“I consider that the sufferings of this present time are not worth comparing with the glory about to be revealed to us. For the creation waits with eager longing for the revealing of the children of God; for the creation was subjected to futility, not of its own will but by the will of the one who subjected it, in hope that the creation itself will be set free from its bondage to decay and will obtain the freedom of the glory of the children of God.”
Late on December 14, the annual meeting of the UN Framework Convention on Climate Change (UNFCCC) finally concluded; two full days after it was scheduled to end. The parties adopted a final document that will guide the negotiation of a new global climate change agreement over the next year, with final results next December in Paris. As the negotiators, delegates from environmental organizations, churches, businesses and other interested groups headed home, the assessments of the outcome began in the media, blogs, social networks, and in conversations amongst colleagues.
Many of the delegates returned to communities preparing for Christmas. I returned from Lima to a family and church community celebrating Advent with a children’s pageant (my son was a sheep) that told the story of the coming of the son of God to a world where misery reigned and hope was in short supply.
The world we live in today often lacks hope, and this season gives us a chance to reflect on the God’s gift of light and hope to humanity, and creation through Jesus Christ. The four weeks of Advent allow us to find hope in the midst of difficulty and despair, to look for the coming of the light in our dark world.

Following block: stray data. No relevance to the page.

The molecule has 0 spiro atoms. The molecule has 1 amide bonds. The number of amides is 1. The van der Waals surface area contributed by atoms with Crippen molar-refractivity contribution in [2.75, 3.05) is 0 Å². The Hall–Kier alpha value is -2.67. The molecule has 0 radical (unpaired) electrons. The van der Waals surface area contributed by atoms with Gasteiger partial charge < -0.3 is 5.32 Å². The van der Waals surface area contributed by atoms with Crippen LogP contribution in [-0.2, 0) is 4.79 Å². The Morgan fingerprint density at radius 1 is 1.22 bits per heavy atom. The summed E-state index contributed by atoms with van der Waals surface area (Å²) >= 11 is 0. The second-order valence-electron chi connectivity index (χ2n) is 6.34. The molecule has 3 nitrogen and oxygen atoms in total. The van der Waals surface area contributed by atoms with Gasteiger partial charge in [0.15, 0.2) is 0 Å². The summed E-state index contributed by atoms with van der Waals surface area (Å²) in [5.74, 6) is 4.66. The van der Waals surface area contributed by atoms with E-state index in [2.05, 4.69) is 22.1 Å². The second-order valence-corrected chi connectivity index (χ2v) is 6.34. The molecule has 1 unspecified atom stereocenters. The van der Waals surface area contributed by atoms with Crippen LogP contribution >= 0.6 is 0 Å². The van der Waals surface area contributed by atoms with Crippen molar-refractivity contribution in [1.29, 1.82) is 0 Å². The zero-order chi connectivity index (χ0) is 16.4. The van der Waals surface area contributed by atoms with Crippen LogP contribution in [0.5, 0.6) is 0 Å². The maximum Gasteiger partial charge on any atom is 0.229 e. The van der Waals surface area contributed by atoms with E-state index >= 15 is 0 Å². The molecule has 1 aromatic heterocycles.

As a church engaged in the global discussion about climate change, our task during Advent and beyond is to tell the stories of those who are suffering and to point to solutions that will provide our world with hope and a chance for a more sustainable future. Following the People’s Climate March in New York this past September, many hoped that our leaders would note the interest and commitment of millions of people around the globe and find the courage and the will to act decisively to address climate change.
The results of Lima are not the decisive actions marchers demanded in New York, but they do not preclude a good outcome in Paris if countries can come to agreement on some significant issues over the next year. How and when will developing countries reduce their emissions? Will they be given financial and technical assistance to do so? What will be done about climate change impacts that are already happening, and can’t be adapted to? How much will developed countries pledge to do over the next decade to help developing countries adopt clean energy technologies and move away from polluting fossil fuels?
All of these questions can be answered. We can have an agreement that moves us towards a sustainable future if we continue to let our leaders know that action is critical, and that we will support them as they negotiate a strong climate deal for Paris.
As we look to the New Year, let us pray for an effective agreement and encourage our global leaders to address the critical questions left unanswered in Lima in a way that truly fulfills our collective call to care for our neighbors and for all of God’s creation.